By: Megan Arszman
The colder temperatures of winter often mean a decline in physical activity—for both human and horse. Freezing temperatures combined with snow or icy footing is not inviting or conducive for a workout, leaving northern horse owners envious of those based in the southern portion of the United States. Still, you don’t want your horse to get flabby and lose all the conditioning you worked so hard for during the summer… so what should you do?
Including a warm up and stretching routine into your horse’s exercise program is even more crucial when the temperatures drop. Doing so allows the blood to start flowing and helps stiff muscles and joints loosen up, which can prevent injury as well as prolong a show career.
Warm up sessions should last 10-20 minutes. Start by having your horse walk on a loose rein, which allows him to get everything moving. You want your warm up movements to be slow and easy; no quick turns or sudden changes at this point. After about five minutes of walking, you can begin working on stretching with smaller circles by flexing the neck in both directions, shoulders in/out, two-tracking, stopping, and (slowly) backing, etc. Then, you can move up to the jog and repeat the process.
Moving from the frigid winter temperatures of Indiana down to a milder Texas climate might seem like it would make winter riding easier. However, Rose Snyder of Snyder Performance Horses points out that’s not exactly the case. Her family’s farm in Indiana has an indoor arena, while their farm in Texas currently doesn’t. “I actually think I have to deal with the cold more here, just because we don’t have an indoor arena like our parents do [in Indiana,]” she laughs. “I pony my horses a lot before I ride them, especially at the trot. I’ll usually throw a saddle on them before I pony them; that really helps warm their backs up.”
After a proper warm up, your horse should be ready for whatever type of workout you’re looking to perform—either maintenance or more conditioning. If you’re riding in an indoor arena, you should be able to work like normal. However, outdoor riding might mean taking it easy on frozen ground or having to deal with wind chill. Frozen ground can result in sole bruising if your horse is barefoot, especially if your horse has a thin sole.
Cool downs are just as important as warm ups. A proper cool down should take 10-15 minutes. Going back to walking on a loose rein will allow your horse to slow his heart rate and breathing. Easy, light stretches will help keep him limber after the ride.
If your horse is sweaty, you’ll want to consider hand walking while using a Polarfleece blanket to help fend off the chill. You don’t want your horse to cool off too quickly, but you want his skin to be dry to the touch before the end of the cool down.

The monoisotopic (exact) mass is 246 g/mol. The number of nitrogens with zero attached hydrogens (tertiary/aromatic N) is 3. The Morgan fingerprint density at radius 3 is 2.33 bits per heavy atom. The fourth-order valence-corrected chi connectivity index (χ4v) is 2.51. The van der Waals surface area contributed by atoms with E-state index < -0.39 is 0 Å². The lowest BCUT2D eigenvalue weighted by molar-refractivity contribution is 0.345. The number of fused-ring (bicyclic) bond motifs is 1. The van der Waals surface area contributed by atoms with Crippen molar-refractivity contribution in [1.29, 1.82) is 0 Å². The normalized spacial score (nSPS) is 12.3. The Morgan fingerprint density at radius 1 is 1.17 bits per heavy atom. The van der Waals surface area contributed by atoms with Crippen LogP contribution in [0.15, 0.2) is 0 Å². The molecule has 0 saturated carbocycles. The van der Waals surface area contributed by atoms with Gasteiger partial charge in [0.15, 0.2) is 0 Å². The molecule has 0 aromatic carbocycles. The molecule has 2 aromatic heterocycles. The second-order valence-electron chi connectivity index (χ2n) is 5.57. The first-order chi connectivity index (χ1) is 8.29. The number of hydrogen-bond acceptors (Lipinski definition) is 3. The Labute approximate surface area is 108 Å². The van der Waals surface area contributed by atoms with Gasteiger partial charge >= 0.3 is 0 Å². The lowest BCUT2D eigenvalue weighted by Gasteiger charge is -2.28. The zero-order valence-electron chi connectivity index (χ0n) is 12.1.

“Coolers are a must after a hard workout,” Snyder says. “They can also be used pre-workout to help warm up muscles. Sometimes, I’ll saddle all my horses and tie them in their stalls with a cooler thrown over the saddle while they wait for their workouts.”
If you’re planning to blanket your horse following the ride, be sure he is completely dry. Trapped moisture under a blanket can give a horse a chill. Some experts recommend giving your horse a good brushing, especially with a curry comb, to help fluff up the hair after he’s completely dry, especially if you’re not planning to blanket.
The staff at The Sanctuary Equine Sports Therapy and Rehabilitation Center in Ocala, Fla., sees plenty of competitors who come in especially to use their equipment during the winter season. General manager Brenda McDuffee confirms this is their busiest time of year.
Sport horses, hunter/jumpers, and dressage horses might benefit from using a water treadmill. “It’s a great way to do strength training with less concussion,” McDuffee explains. “It also works the horse in a way that encourages strengthening of core muscles and developing stronger backs and hind quarters.”
Other options at The Sanctuary include using the swimming pool for cardio sessions and magnawave-electromagnetic pulse therapy. “[This therapy is used] as an all-over body treatment to relieve sore muscles, stresses, and strains,” McDuffee says.
“One thing I like to use to really help warm up horses is an Equivibe,” Snyder says. “It’s a vibration therapy plate that the horses stand on. It’s great for horses that are recovering from an injury but can also help warm them up before a workout.”
With proper warm up and cool down sessions, and keeping in mind changes in winter footing, you can still keep your horse in shape and be ready to hit the show circuit when spring comes around.